Ancient Chinese turned Maiji Mountain into a sculpture gallery

Peculiar grottoes, stunning clay sculptures, lush plants – the Maiji Mountain in Tianshui, northwest China's Gansu Province is a magnificent sculpture gallery created by both humans and nature.

The name Maiji literally translates to "wheat stack," a reference to the shape of the mountain. The purple red sandstone rock of the mountains is not suitable for carving, hence clay sculptures and murals were widely used in the area. On the mountain, there are 194 grottoes cut in the side of the hill, over 7,000 Buddhist sculptures and over 1,000 square meters of murals.

The Maiji Mountain Grottoes is one of the four most famous grottoes in China, and was first built in the Later Qin period (384-417 A.D.). The construction continued for over 1,600 years until the latest Qing dynasty.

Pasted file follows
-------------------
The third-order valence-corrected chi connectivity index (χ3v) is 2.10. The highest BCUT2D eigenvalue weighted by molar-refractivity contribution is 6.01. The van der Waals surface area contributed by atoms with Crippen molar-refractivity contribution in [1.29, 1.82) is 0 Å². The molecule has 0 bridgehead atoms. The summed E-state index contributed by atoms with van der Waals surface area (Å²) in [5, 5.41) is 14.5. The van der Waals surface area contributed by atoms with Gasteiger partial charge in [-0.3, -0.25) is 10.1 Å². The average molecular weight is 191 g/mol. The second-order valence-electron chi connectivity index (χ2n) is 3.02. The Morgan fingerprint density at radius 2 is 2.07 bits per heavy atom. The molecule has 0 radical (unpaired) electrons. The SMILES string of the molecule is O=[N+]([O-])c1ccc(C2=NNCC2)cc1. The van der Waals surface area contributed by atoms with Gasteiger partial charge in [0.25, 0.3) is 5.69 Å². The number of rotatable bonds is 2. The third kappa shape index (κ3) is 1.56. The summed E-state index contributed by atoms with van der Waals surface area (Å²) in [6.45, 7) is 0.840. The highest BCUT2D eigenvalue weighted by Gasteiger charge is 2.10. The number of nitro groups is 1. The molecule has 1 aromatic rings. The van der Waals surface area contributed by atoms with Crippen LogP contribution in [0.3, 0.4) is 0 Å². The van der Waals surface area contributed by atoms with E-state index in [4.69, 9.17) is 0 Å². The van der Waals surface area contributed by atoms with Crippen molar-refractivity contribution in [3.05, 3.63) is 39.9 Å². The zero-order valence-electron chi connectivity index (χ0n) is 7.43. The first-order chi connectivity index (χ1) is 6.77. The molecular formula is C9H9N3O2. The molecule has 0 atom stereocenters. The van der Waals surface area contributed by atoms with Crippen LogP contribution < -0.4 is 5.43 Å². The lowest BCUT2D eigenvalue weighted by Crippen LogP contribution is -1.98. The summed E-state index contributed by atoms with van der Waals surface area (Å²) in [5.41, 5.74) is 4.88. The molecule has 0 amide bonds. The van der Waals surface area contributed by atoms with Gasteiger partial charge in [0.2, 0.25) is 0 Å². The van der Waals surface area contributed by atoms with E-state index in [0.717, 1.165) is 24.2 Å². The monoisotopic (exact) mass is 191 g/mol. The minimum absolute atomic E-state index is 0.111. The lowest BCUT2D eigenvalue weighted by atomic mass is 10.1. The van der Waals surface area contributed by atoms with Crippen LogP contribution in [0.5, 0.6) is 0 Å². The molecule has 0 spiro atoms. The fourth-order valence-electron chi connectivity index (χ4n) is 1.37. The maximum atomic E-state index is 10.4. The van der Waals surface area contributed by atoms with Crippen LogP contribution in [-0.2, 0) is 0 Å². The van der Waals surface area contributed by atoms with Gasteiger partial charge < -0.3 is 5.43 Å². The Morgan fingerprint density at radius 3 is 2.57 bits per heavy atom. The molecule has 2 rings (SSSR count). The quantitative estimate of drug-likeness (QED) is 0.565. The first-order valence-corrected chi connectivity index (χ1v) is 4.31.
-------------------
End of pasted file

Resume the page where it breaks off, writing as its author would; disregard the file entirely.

The mountain was a complete one. However, a series of devastating earthquakes hit Tianshui and the middle of the cliff surface was collapsed. Now, the grottoes were split into two parts, with 54 on the eastern side and 140 on the western side. 

The Maiji Mountain sits in the joint of Qilian Mountain-North Qinling Mountain chains, at an altitude between 1,400 and 1,800 meters above sea level. Nearly 2,800 species of higher vegetation and 18 genera of rare animals thrive here. For thousands of years, the mountain has been a harmonious landscape of mankind and nature.

(All images credit to VCG)

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